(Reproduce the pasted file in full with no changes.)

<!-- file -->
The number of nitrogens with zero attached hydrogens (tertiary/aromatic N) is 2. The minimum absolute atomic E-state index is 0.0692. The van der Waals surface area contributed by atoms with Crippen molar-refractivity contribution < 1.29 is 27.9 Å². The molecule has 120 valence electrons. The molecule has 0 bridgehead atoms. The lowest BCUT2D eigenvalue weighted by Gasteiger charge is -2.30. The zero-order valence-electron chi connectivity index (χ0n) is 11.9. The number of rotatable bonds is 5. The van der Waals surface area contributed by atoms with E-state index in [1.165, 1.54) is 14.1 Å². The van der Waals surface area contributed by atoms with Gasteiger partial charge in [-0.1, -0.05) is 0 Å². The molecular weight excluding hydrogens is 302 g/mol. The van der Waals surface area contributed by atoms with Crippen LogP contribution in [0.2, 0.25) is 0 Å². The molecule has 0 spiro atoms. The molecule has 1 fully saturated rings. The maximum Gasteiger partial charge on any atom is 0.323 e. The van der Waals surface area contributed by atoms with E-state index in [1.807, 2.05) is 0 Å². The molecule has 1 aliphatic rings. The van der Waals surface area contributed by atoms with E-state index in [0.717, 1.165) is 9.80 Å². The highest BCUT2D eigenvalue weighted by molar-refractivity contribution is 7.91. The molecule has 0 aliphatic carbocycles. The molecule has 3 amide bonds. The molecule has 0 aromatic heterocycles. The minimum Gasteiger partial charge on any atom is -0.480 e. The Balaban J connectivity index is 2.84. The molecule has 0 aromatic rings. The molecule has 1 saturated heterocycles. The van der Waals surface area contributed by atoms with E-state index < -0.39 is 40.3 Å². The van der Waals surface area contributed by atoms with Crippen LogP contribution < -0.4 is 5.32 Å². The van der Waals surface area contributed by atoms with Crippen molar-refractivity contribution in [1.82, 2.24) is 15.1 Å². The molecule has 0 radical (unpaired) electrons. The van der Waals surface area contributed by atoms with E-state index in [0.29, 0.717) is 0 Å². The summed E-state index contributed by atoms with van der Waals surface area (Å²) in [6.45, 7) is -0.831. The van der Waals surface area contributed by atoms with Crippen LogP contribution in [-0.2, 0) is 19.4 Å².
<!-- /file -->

The number of nitrogens with zero attached hydrogens (tertiary/aromatic N) is 2. The minimum absolute atomic E-state index is 0.0692. The van der Waals surface area contributed by atoms with Crippen molar-refractivity contribution < 1.29 is 27.9 Å². The molecule has 120 valence electrons. The molecule has 0 bridgehead atoms. The lowest BCUT2D eigenvalue weighted by Gasteiger charge is -2.30. The zero-order valence-electron chi connectivity index (χ0n) is 11.9. The number of rotatable bonds is 5. The van der Waals surface area contributed by atoms with E-state index in [1.165, 1.54) is 14.1 Å². The van der Waals surface area contributed by atoms with Gasteiger partial charge in [-0.1, -0.05) is 0 Å². The molecular weight excluding hydrogens is 302 g/mol. The van der Waals surface area contributed by atoms with Crippen LogP contribution in [0.2, 0.25) is 0 Å². The molecule has 0 spiro atoms. The molecule has 1 fully saturated rings. The maximum Gasteiger partial charge on any atom is 0.323 e. The van der Waals surface area contributed by atoms with E-state index in [1.807, 2.05) is 0 Å². The molecule has 1 aliphatic rings. The van der Waals surface area contributed by atoms with E-state index in [0.717, 1.165) is 9.80 Å². The highest BCUT2D eigenvalue weighted by molar-refractivity contribution is 7.91. The molecule has 0 aliphatic carbocycles. The molecule has 3 amide bonds. The molecule has 0 aromatic heterocycles. The minimum Gasteiger partial charge on any atom is -0.480 e. The Balaban J connectivity index is 2.84. The molecule has 0 aromatic rings. The molecule has 1 saturated heterocycles. The van der Waals surface area contributed by atoms with E-state index < -0.39 is 40.3 Å². The van der Waals surface area contributed by atoms with Crippen LogP contribution < -0.4 is 5.32 Å². The van der Waals surface area contributed by atoms with Crippen molar-refractivity contribution in [1.82, 2.24) is 15.1 Å². The molecule has 0 radical (unpaired) electrons. The van der Waals surface area contributed by atoms with E-state index in [0.29, 0.717) is 0 Å². The summed E-state index contributed by atoms with van der Waals surface area (Å²) in [6.45, 7) is -0.831. The van der Waals surface area contributed by atoms with Crippen LogP contribution in [-0.2, 0) is 19.4 Å².